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Who discovered time?

  1. Oct 19, 2015 #1

    DAC

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    Hello PF.
    Given time is a fundamental part of the universe, who discovered it? Assuming it exists doesn't count.
     
  2. jcsd
  3. Oct 19, 2015 #2

    Orodruin

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    I do not think you can assign a discoverer of time. Time has been an integral part of how mankind has modeled the universe for far longer than records of discoveries have been kept and the concept has arisen in essentially every culture on Earth.
     
  4. Oct 19, 2015 #3

    DAC

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    So what is the evidence it exists?
     
  5. Oct 19, 2015 #4
    If the basis for the concept of time is the observation of a uniformly periodic function, it looks like NASA says the 32,000 year old markings in caves of France and Germany are calendars for "lunar annual cycle, ecliptic, solstice and seasonal changes".
    The 43,000+ year old Lebombo bone may be a lunar calendar, and other notched bones go back 80,000 years...

    NASA[/PLAIN] [Broken]

    Lebombo bone
     
    Last edited by a moderator: May 7, 2017
  6. Oct 19, 2015 #5

    Dale

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    From a scientific perspective every single observation of every single physics experiment which is consistent with any theory containing time (which is all of them) is scientific evidence of the existence of time. That is simply how science works. You have a model, the model makes experimental predictions, you preform the experiments, if the experiments are consistent with the prediction then you accept the model.

    Since time is an essential part of all successful physical theories, it is very well established experimentally.
     
  7. Oct 19, 2015 #6
    Probably the first person to wonder how long between Sun up and Sun down, how far one could go and be able to return to the cave before night fall. Note the two words (concepts) which in this context would have no meaning without a basic notion of time, even if one hasn't consciously become aware of it yet. But that's philosophy.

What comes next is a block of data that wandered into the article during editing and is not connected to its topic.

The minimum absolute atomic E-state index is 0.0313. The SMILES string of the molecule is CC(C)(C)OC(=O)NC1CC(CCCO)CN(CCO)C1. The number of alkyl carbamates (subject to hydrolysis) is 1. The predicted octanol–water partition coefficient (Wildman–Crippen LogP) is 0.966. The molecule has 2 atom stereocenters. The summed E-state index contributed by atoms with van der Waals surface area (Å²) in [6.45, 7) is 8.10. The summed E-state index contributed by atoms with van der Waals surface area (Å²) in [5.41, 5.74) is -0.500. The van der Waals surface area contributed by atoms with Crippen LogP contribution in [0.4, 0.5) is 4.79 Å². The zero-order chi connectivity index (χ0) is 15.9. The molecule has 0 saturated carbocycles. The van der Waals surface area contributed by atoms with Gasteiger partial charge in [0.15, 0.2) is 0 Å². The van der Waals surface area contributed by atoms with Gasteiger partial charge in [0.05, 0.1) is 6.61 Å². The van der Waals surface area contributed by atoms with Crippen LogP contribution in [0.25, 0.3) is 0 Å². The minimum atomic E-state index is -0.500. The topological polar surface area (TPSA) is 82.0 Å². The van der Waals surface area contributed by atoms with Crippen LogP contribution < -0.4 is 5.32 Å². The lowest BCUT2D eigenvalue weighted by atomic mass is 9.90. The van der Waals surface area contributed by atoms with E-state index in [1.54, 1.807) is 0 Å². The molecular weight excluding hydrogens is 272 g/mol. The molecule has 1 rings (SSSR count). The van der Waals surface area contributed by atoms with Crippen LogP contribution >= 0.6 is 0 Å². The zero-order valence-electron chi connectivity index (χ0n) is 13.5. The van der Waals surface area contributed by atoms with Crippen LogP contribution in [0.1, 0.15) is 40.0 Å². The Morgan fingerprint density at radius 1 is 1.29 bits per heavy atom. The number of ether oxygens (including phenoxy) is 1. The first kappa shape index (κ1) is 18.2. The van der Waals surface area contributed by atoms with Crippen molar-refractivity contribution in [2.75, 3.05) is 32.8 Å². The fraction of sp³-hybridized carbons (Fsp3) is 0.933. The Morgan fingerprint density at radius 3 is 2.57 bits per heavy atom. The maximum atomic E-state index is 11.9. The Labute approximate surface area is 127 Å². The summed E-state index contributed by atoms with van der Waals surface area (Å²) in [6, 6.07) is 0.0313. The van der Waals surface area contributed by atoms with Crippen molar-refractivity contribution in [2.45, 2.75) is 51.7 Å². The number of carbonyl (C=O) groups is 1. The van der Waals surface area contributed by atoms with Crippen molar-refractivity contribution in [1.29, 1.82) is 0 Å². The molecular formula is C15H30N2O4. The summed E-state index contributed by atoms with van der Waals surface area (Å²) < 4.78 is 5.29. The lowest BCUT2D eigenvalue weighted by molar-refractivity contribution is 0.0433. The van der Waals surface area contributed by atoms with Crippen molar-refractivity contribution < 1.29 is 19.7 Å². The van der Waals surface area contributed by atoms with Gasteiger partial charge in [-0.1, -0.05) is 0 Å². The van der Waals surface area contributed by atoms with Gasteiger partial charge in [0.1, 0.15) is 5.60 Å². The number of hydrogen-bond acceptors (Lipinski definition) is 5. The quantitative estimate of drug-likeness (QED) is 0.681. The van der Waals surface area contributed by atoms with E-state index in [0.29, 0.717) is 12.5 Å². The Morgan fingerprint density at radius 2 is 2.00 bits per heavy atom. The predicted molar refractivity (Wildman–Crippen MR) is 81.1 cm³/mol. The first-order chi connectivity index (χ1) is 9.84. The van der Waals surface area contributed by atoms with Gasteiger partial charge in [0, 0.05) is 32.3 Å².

In physics time has a precise operational definition:
    https://en.wikipedia.org/wiki/Time_in_physics
     
  8. Oct 19, 2015 #7

    russ_watters

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    And per post #2, fairly scientific investigation into the concept of time predates the development of science itself by many thousands of years. Early "scientists/engineers" built fairly good instruments for measuring/using the passage of time - Stonehenge and the Mayan/Aztecs, for example.
     
  9. Oct 19, 2015 #8
    Science around measuring time has existed since long before history, probably before we were even human. I'm sure homo habilus looked at the position of the sun and estimated when it would get dark, I'm sure he looked over a great distance he had to travel and estimated how long it would take.

    Trying to identify what time actually is is new. Einstein discovered that it was woven into reality and not separate from space. The idea of entropy defining an arrow for time came from a number of people working for Newton's laws of thermodynamics.

    We still really have no idea what time is, and why it's different than other dimensions. You can define it mathematically, but not really describe it.
     
  10. Oct 19, 2015 #9

    russ_watters

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    I was with you until this last part: it's a self contradiction.
     
  11. Oct 19, 2015 #10
    You can describe it mathematically, but you can not describe it in terms of something familiar.
     
  12. Oct 19, 2015 #11

    Orodruin

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    On the contrary, I think we all have some sort of intuitive concept of time as ... well ... time.
     
  13. Oct 19, 2015 #12

    russ_watters

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    While I agree with Orodruin, being able to describe something mathematically is far superior to a qualitatively description when it comes to describing/defining what something is.
     
  14. Oct 19, 2015 #13

    Dale

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    I tend to think that all questions about "what X actually is" or "what X really is" tend to be non-scientific. Usually, those questions are asked of a perfectly well-defined quantity (like time or energy) in a scientific model with lots of corresponding experimental validation. I have yet to find anyone who asks the question with a proposed experiment in mind, so it seems that the question itself is a philosophical question.
     
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